That Willie Horton, a convicted first-degree murderer ineligible for parole in Massachussetts, was given a weekend furlough, during which he tortured a man and raped his fiancée, raised for many voters the question whether Democrats support policies that could endanger law-abiding citizens. Dukakis’s membership in the ACLU, an organization in the forefront of a broad-scale rights revolution (including support for welfare and prisoner and criminal rights) was used to call into question the kinds of values—work versus dependence, prisoner comfort versus tough sanctions—that would be endorsed under a Democratic administration. On a broader plane, the Bush campaign in 1988 was designed to show that claims for individual rights were endangering the safety and the stability of the larger community. Bush made much of the possible social and financial consequences of the movements on behalf of the rights of previously marginal groups—not only blacks and women, but also the handicapped, homosexuals, the mentally ill, those on the public dole, and criminals.

The issue of quotas, raised by Republicans as early as 1972 and reaching a crescendo over the past decade, works in two ways, with strong effect. First, quotas directly provoke the anxiety of voters whether they will be put at a disadvantage with respect to new competitors for jobs and promotions, and whether college entrance will be based on familiar criteria of merit, and not on new forms of special preference. At the same time, affirmative action programs and the inequities inherent in any form of preferential treatment provide a formally legitimate, if heavily coded, issue for those whose views are rooted in traditional and publicly indefensible racism.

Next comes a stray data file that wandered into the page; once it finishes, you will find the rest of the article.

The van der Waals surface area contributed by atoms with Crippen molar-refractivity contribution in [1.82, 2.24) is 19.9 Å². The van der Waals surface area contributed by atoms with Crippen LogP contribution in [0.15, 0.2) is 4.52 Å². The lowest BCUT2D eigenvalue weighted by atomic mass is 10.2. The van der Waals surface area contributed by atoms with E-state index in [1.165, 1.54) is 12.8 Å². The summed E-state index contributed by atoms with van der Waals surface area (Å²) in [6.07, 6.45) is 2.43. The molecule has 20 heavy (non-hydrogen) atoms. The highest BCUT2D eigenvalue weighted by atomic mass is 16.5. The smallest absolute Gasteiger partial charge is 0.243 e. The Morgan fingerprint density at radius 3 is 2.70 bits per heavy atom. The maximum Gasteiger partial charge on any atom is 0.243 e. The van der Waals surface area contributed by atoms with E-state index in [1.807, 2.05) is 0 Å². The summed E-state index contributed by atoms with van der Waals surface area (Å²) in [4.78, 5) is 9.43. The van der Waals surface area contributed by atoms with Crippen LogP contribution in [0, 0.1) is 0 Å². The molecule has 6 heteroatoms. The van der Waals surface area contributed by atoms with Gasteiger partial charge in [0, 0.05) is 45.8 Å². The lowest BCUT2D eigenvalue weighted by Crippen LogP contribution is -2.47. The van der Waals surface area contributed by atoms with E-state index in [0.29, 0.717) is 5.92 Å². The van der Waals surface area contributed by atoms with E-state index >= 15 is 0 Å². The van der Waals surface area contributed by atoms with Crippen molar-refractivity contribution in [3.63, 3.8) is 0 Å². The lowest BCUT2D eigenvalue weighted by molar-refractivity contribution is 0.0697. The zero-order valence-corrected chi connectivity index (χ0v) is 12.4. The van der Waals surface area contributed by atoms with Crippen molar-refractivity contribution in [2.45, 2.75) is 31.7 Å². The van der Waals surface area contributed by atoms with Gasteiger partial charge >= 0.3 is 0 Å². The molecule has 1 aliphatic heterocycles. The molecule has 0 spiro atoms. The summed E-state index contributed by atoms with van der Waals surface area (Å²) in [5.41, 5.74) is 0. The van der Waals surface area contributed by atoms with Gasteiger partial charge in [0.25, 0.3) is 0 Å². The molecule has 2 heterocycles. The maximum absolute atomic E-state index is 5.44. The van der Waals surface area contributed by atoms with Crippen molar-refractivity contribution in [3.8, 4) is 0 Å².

At another, more subtle, level, liberalism, with its emphasis on the rights of minorities and the oppressed, calls for members of the majority to make sacrifices in order to help minorities make gains—on the theory that in the long run all of society will benefit by an enlarged black middle class, by the entry of more minorities into the workforce, and by narrowing the disparities in income and education suffered by blacks and other minorities. The success of this approach to governance demands evidence that such sacrifices are having an effect. A case can be made in this respect that black entry into the middle class between 1950 and 1990 has accelerated at a rate nine times as fast as the growth of the overall black population. At the same time, however, far more potent political messages are being sent by the visible decay of cities with large minority populations, by the worsening of conditions in the black underclass, and by the tripling of the black illegitimacy rate over the past two generations—to the point where that rate now exceeds 60 percent. All these negative developments work to undermine support of the liberal ethic of majority sacrifice.